The move will help improve predictive medicine in the country, the N Chandrababu Naidu-led government said. Amidst a raging global debate over the massive data breaches involving both private firms and government agencies, an Indian state has sought to add another potent ingredient to this explosive mix: DNA data.

The government of Andhra Pradesh, India’s eighth-largest state, on March 28 announced that it had signed up a private firm to build a blockchain-based DNA database of its 50 million citizens.

The partnership with Shivom, a German genomics and precision medicine company,. The move is in line with AP’s endeavour to adopt new-age technology on a large scale for governance – the state has also sought to digitise its land registry system and fight identity theft.

As part of its project, Shivom will establish a development centre in Fintech Valley, Visakhapatnam, and work closely with the government’s International Institute of Digital Technologies at Tirupati on cybersecurity and analytics.

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Testing for citizens will be optional, a state government official said.

Genome sequencing is the process of determining the complete DNA sequence of an organism. This helps scientists study different gene variations and their links to diseases.

“Whilst diversity is all around us in the physical world, it is still lacking in the existing genomic data available to researchers,” Axel Schumacher, co-founder and CEO of Shivom, told Quartz. “This results in exclusion.” Minority and under-represented groups miss out on the benefits of advances in medicine because the variation that exists in their ethnic or geographical location is not represented in the data, he said.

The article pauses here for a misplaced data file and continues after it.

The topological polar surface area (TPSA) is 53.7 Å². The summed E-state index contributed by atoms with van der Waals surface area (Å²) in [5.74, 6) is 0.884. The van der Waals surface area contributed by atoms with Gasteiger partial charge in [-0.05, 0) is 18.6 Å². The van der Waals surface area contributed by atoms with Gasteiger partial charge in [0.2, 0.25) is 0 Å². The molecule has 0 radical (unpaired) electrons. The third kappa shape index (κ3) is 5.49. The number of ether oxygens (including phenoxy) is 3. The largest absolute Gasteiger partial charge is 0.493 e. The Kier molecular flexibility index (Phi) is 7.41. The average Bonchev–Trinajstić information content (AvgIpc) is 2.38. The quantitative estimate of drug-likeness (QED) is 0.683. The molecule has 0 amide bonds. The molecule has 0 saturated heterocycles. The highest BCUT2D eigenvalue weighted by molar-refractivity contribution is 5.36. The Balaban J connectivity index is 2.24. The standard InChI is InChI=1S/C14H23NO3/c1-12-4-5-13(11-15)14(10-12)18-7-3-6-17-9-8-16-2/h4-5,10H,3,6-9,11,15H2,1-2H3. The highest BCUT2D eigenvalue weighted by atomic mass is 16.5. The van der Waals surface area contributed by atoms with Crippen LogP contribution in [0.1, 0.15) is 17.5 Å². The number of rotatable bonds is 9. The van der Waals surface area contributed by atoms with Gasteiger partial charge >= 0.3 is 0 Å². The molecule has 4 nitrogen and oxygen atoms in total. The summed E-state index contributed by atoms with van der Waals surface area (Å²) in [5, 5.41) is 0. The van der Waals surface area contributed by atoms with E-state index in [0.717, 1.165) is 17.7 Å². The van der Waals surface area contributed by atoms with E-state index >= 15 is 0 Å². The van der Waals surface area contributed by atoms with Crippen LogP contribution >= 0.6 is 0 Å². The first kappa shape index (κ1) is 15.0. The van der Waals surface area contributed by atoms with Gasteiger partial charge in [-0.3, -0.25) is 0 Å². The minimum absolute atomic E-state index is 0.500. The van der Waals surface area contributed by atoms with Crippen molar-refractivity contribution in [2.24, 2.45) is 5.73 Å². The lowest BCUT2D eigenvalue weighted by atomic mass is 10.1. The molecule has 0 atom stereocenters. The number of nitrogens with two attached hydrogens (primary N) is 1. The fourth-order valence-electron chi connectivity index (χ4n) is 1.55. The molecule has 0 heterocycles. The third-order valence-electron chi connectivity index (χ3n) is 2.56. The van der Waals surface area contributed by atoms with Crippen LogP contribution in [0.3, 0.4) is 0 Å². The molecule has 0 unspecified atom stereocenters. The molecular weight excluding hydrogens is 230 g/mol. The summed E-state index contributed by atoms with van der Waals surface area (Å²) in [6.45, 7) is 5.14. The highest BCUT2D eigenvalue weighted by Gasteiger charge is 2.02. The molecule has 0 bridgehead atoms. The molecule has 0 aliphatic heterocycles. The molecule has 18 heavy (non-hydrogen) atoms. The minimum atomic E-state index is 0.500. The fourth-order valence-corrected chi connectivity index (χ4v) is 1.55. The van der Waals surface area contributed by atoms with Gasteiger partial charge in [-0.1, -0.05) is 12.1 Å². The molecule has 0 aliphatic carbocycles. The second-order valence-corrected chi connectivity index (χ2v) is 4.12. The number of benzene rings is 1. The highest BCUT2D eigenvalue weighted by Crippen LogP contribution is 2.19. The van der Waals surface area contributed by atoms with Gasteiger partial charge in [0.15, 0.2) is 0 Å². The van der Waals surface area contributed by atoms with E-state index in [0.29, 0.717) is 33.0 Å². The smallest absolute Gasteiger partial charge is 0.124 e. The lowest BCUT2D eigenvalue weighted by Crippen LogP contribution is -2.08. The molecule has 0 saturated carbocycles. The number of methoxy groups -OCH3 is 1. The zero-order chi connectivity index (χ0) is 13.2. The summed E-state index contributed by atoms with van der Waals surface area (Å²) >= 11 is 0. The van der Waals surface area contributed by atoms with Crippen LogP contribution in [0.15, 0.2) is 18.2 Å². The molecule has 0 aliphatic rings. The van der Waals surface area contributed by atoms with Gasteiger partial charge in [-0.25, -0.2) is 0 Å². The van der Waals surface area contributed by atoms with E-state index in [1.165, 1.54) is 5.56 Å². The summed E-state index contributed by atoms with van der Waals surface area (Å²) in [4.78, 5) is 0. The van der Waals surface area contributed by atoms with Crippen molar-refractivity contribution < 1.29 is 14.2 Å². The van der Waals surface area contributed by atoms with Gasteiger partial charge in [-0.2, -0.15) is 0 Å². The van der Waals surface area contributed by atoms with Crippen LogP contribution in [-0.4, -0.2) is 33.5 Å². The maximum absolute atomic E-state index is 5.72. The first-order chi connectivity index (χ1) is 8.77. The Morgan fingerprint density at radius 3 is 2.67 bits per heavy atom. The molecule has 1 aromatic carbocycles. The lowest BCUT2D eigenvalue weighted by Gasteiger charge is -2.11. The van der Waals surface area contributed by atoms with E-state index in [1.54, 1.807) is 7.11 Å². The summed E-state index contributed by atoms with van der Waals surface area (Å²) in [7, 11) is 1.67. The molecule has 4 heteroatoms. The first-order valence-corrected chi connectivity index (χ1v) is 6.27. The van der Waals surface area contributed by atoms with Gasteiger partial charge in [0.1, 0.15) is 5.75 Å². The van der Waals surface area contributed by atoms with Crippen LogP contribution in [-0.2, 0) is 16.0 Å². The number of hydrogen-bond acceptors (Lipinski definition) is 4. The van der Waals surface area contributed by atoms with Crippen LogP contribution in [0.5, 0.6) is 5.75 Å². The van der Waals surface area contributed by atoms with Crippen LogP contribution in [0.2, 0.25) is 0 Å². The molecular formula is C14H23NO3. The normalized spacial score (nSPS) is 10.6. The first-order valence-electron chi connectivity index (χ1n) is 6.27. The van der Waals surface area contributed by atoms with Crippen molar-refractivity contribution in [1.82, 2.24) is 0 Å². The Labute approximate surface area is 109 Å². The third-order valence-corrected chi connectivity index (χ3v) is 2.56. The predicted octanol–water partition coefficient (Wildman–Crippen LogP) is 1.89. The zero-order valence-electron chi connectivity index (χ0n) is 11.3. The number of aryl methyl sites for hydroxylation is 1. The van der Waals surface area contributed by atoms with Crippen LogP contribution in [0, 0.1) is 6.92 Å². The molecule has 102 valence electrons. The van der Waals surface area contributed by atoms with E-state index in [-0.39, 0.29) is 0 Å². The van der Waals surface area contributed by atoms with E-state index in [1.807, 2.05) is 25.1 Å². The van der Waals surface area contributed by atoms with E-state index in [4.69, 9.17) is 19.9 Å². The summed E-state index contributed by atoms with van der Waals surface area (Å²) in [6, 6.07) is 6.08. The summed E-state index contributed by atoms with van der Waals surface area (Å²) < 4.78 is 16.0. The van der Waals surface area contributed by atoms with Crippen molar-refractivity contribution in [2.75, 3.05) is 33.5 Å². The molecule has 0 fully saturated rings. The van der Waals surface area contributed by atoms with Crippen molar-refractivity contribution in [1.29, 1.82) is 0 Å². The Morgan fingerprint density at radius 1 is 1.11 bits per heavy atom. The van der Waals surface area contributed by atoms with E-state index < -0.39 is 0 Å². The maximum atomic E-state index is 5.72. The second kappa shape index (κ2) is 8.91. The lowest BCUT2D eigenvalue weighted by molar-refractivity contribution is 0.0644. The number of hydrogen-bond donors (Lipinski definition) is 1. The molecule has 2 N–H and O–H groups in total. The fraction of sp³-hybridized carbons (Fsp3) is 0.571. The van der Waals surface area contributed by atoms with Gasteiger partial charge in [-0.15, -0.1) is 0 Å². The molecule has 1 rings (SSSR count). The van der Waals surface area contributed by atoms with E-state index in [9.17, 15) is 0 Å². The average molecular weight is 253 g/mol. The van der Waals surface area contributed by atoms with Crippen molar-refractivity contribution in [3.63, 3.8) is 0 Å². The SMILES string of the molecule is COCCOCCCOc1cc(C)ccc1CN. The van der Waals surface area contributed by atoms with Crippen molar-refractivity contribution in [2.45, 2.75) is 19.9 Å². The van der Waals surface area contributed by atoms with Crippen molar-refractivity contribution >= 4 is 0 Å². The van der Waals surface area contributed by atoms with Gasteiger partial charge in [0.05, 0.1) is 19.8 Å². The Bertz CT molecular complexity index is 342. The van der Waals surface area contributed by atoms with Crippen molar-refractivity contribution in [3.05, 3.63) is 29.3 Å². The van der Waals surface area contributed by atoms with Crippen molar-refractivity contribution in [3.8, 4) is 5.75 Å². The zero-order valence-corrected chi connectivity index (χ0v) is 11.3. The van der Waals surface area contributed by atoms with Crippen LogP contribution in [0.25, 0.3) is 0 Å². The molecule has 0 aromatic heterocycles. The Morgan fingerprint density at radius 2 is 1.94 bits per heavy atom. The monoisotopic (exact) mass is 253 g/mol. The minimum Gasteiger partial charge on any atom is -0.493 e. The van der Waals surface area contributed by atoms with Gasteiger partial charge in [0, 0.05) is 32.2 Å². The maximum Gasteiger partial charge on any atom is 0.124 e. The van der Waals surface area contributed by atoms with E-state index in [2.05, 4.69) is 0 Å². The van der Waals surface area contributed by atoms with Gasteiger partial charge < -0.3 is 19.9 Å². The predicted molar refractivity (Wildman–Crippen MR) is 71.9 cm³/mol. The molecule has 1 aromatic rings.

“The more DNA sequences are available, the better we can understand genetic diseases that may only affect certain groups of people and improve the preventative medicines available,” Schumacher said.

By 2025, up to two billion genomes are expected to be sequenced in the world.

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Although inexpensive DNA self-testing kits are readily available for under Rs 5,200 from companies like 23andMe and, privacy policies around storing genetic information have been blurry at best. Shivom’s blockchain platform could change the game.

A blockchain is a continuously growing list of digital records – blocks – linked using cryptography.

Users will be able to submit samples (usually a saliva swab) to be processed at a Shivom facility. Each person’s data will be stored securely in an encrypted form in an online secret vault of sorts that is accessible to them alone.

Although, researchers and governments will be allowed to buy or access anonymous raw genomic data stored in the cloud.

That may, however, sound problematic in India at this juncture.

Insecurities around sharing data have intensified in recent times.

The country is still coming to terms with the Cambridge Analytica fiasco, wherein the British firm harvested the data of over 50 million Facebook users without their consent. Meanwhile, several red flags have been raised over India’s own massive biometric programme, Aadhaar.

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Amidst all this, a government seeking and storing genetic information of citizens can set alarm bells ringing.

However, the AP government believes citizens have nothing to fret about.

“It’s understandable that many would be reluctant to relinquish control of their data. So it’s crucial they understand that blockchain storage is highly secure, and the content stored is only accessible to (citizens),” said JA Chowdary, IT advisor to chief minister Naidu. “Every large database breached thus far has been centralised. Blockchain ledgers, on the other hand, are completely distributed. The effort required to hack a decentralised database is titanic and in most cases not even worth the time.” #KhabarLive

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A senior journalist having 25 years of experience in national and international publications and media houses across the globe in various positions. A multi-lingual personality with desk multi-tasking skills. He belongs to Hyderabad in India. Ahssanuddin's work is driven by his desire to create clarity, connection, and a shared sense of purpose through the power of the written word. His background as an writer informs his approach to writing. Years of analyzing text and building news means that adapting to a reporting voice, tone, and unique needs comes as second nature.